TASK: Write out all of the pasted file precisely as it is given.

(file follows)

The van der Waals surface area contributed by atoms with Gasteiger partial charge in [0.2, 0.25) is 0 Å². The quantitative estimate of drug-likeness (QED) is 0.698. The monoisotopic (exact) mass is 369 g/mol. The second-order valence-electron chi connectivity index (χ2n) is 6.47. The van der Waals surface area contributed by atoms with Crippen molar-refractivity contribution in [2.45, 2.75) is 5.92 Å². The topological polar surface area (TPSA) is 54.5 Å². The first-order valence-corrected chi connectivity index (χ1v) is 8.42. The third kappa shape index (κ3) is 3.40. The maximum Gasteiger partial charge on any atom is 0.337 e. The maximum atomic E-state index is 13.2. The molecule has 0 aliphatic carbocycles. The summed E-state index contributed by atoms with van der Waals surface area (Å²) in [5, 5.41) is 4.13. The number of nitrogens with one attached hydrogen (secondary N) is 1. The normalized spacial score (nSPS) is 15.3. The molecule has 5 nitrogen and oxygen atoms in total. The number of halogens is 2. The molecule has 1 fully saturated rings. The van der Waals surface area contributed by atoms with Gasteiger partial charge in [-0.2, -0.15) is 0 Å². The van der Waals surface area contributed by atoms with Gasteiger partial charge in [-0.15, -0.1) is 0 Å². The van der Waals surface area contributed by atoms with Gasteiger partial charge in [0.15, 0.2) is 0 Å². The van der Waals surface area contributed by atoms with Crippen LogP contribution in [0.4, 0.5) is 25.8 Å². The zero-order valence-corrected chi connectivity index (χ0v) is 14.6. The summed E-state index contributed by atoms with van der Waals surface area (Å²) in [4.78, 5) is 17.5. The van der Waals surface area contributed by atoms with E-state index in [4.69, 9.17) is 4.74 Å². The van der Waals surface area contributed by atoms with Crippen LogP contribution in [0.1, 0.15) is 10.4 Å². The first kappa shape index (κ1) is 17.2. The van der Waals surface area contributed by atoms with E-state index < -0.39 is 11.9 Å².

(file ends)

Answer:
The van der Waals surface area contributed by atoms with Gasteiger partial charge in [0.2, 0.25) is 0 Å². The quantitative estimate of drug-likeness (QED) is 0.698. The monoisotopic (exact) mass is 369 g/mol. The second-order valence-electron chi connectivity index (χ2n) is 6.47. The van der Waals surface area contributed by atoms with Crippen molar-refractivity contribution in [2.45, 2.75) is 5.92 Å². The topological polar surface area (TPSA) is 54.5 Å². The first-order valence-corrected chi connectivity index (χ1v) is 8.42. The third kappa shape index (κ3) is 3.40. The maximum Gasteiger partial charge on any atom is 0.337 e. The maximum atomic E-state index is 13.2. The molecule has 0 aliphatic carbocycles. The summed E-state index contributed by atoms with van der Waals surface area (Å²) in [5, 5.41) is 4.13. The number of nitrogens with one attached hydrogen (secondary N) is 1. The normalized spacial score (nSPS) is 15.3. The molecule has 5 nitrogen and oxygen atoms in total. The number of halogens is 2. The molecule has 1 fully saturated rings. The van der Waals surface area contributed by atoms with Gasteiger partial charge in [-0.2, -0.15) is 0 Å². The van der Waals surface area contributed by atoms with Gasteiger partial charge in [-0.15, -0.1) is 0 Å². The van der Waals surface area contributed by atoms with Gasteiger partial charge in [0.15, 0.2) is 0 Å². The van der Waals surface area contributed by atoms with Crippen LogP contribution in [0.4, 0.5) is 25.8 Å². The zero-order valence-corrected chi connectivity index (χ0v) is 14.6. The summed E-state index contributed by atoms with van der Waals surface area (Å²) in [4.78, 5) is 17.5. The van der Waals surface area contributed by atoms with E-state index in [4.69, 9.17) is 4.74 Å². The van der Waals surface area contributed by atoms with Crippen LogP contribution in [0.1, 0.15) is 10.4 Å². The first kappa shape index (κ1) is 17.2. The van der Waals surface area contributed by atoms with E-state index < -0.39 is 11.9 Å².